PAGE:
High Rates of Virologic Failure Among Patients on Second-Line ART in Resource-Constrained Settings

Summary and Comment |
March 5, 2012

High Rates of Virologic Failure Among Patients on Second-Line ART in Resource-Constrained Settings

  1. Salim S. Abdool Karim, MD, PhD

Most of the failures are due to suboptimal adherence.

  1. Salim S. Abdool Karim, MD, PhD

A growing number of HIV-infected patients in resource-constrained settings are now on second-line antiretroviral therapy (ART), but little is known about outcomes in such patients. To that end, researchers conducted a systematic review of 19 studies involving 2035 patients on second-line ART in Botswana, South Africa, Malawi, Uganda, Tanzania, Cambodia, Thailand, and rural China.

The cumulative pooled proportion of patients with virologic failure on second-line ART was 22% at 6 months, 27% at 24 months, and 38% at 36 months. Mortality rates after 12 months of second-line therapy ranged from 5% to 11%.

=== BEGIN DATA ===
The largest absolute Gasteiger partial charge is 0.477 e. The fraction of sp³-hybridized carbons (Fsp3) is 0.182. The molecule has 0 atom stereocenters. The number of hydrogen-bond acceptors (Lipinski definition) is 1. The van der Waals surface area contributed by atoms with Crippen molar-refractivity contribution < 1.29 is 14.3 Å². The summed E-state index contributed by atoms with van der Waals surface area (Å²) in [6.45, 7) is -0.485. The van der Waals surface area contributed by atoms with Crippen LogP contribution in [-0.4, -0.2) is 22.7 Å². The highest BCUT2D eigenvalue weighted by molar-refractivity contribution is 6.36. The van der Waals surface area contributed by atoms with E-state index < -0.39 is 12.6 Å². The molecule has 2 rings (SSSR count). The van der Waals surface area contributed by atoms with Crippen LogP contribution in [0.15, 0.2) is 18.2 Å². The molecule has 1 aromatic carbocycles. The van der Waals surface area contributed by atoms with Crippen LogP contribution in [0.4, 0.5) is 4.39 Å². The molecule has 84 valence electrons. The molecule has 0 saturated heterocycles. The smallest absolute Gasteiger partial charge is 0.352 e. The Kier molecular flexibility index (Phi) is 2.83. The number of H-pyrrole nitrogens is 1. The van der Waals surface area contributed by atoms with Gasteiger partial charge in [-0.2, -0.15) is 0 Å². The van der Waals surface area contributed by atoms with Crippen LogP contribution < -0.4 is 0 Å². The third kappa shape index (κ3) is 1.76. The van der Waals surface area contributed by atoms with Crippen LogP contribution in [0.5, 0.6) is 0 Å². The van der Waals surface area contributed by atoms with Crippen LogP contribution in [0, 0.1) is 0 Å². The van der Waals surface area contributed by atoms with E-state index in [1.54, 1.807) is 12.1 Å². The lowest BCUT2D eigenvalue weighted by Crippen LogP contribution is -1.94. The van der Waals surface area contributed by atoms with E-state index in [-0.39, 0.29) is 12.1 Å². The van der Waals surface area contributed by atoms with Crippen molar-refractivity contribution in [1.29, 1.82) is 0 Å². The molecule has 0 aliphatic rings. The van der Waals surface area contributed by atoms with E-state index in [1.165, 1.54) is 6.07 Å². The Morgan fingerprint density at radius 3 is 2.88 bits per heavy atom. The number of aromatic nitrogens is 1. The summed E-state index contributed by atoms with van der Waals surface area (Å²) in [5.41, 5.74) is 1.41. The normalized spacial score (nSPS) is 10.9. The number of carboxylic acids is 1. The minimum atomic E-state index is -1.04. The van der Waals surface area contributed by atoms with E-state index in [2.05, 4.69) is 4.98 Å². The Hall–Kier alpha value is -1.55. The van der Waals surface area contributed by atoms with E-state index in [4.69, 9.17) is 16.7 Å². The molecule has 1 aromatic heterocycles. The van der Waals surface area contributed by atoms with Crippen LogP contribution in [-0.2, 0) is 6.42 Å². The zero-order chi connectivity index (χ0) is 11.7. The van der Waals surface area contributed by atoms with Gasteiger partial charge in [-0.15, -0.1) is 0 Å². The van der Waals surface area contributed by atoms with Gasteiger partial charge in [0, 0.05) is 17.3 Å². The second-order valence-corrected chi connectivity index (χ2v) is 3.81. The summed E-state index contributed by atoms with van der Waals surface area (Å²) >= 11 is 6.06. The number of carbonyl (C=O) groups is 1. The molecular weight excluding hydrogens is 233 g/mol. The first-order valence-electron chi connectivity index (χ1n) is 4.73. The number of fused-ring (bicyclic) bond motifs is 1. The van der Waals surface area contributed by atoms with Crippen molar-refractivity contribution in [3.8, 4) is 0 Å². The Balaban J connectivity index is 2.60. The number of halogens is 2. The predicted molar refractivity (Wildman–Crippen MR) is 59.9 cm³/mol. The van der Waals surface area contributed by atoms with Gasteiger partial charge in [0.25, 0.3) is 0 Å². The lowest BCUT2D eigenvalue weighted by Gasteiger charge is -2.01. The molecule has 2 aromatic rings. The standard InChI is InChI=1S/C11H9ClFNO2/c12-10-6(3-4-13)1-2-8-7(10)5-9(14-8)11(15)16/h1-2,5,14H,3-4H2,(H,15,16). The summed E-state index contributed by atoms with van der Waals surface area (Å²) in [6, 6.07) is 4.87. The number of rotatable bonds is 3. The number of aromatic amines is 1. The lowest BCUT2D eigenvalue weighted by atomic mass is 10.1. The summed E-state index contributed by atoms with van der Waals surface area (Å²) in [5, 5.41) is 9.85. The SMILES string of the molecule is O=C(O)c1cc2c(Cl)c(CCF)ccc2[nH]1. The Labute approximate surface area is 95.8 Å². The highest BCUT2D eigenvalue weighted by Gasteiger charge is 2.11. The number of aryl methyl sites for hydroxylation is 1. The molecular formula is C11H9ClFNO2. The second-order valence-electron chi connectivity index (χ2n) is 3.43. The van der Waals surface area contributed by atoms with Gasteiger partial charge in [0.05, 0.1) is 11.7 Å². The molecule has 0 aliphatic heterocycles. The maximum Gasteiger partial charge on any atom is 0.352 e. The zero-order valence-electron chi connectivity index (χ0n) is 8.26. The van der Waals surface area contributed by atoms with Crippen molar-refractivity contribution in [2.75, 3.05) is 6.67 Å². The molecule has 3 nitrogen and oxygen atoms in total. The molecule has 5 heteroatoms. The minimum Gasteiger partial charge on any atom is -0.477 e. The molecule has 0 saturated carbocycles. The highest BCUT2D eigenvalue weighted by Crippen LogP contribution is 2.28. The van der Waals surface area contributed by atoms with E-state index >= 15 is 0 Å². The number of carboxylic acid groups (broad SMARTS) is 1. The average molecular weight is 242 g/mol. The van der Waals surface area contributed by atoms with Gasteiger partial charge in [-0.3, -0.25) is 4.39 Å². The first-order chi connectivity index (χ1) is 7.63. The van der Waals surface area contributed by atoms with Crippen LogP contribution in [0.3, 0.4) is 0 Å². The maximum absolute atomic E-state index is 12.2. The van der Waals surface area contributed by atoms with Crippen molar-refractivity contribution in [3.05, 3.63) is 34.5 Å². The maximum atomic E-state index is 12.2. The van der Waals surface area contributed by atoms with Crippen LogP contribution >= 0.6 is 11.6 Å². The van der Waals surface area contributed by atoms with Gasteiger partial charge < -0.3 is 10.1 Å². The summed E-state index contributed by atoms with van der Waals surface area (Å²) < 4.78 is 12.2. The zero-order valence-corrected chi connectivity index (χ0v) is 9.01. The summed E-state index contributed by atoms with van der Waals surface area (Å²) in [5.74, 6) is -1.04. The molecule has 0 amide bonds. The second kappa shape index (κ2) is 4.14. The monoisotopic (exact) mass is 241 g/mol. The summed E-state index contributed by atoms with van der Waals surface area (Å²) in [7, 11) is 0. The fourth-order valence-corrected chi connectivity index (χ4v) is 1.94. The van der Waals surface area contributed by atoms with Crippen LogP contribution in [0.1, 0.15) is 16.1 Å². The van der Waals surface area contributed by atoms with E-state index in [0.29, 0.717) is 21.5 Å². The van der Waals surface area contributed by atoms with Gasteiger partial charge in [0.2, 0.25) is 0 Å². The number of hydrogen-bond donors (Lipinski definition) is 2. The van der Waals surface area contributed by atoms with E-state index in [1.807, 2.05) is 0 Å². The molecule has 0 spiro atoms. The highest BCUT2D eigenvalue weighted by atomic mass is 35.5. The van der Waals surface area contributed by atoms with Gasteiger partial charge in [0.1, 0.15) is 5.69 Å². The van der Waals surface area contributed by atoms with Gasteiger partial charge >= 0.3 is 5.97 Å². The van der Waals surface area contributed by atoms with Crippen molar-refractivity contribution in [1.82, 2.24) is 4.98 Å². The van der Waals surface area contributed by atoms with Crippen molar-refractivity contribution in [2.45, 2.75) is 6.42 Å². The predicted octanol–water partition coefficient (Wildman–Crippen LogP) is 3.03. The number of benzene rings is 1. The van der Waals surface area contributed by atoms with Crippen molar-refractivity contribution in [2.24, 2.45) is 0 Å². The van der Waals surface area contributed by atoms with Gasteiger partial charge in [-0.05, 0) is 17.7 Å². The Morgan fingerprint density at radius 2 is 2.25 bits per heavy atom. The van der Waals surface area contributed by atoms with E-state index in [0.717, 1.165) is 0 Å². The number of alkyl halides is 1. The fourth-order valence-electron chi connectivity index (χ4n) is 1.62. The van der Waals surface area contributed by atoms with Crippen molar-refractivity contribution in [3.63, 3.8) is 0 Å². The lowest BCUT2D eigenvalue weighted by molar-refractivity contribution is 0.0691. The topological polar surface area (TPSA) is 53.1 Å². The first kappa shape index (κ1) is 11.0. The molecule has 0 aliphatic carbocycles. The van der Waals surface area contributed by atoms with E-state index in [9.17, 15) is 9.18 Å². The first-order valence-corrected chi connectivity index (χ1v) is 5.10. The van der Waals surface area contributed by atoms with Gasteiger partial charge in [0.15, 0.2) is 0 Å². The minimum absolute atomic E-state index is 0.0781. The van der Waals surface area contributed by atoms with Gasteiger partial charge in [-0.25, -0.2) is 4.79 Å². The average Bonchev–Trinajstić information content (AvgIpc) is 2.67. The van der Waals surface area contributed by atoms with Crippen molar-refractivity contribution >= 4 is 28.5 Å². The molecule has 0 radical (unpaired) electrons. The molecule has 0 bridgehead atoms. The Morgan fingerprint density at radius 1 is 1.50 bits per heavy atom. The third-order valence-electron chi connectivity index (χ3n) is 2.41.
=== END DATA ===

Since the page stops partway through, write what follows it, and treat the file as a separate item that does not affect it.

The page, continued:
Only five studies assessed the potential role of adherence in second-line treatment failure, but they were consistent in showing that patients with poor adherence had a significantly increased risk for failure. Drug resistance mutations were assessed in 78 patients with virologic failure and were found to be relatively uncommon: 20 patients (26%) had resistance to nucleoside reverse transcriptase inhibitors, 21 (27%) had resistance to nonnucleoside reverse transcriptase inhibitors, and 14 (18%) had resistance to protease inhibitors.

Comment

Despite some limitations of the data, including different definitions of failure among the studies and limited sample sizes, this systemic review shows that almost a quarter of patients have virologic failure within the first 12 months of second-line ART. Suboptimal adherence seems to be the main contributing factor, leading the authors to stress the importance of better adherence support, particularly for patients with virologic failure on first-line regimens. This study is a wake-up call because it suggests the potential for a scenario similar to what we've seen with tuberculosis — an inexorable progression toward widespread resistance to second- and third-line treatment.

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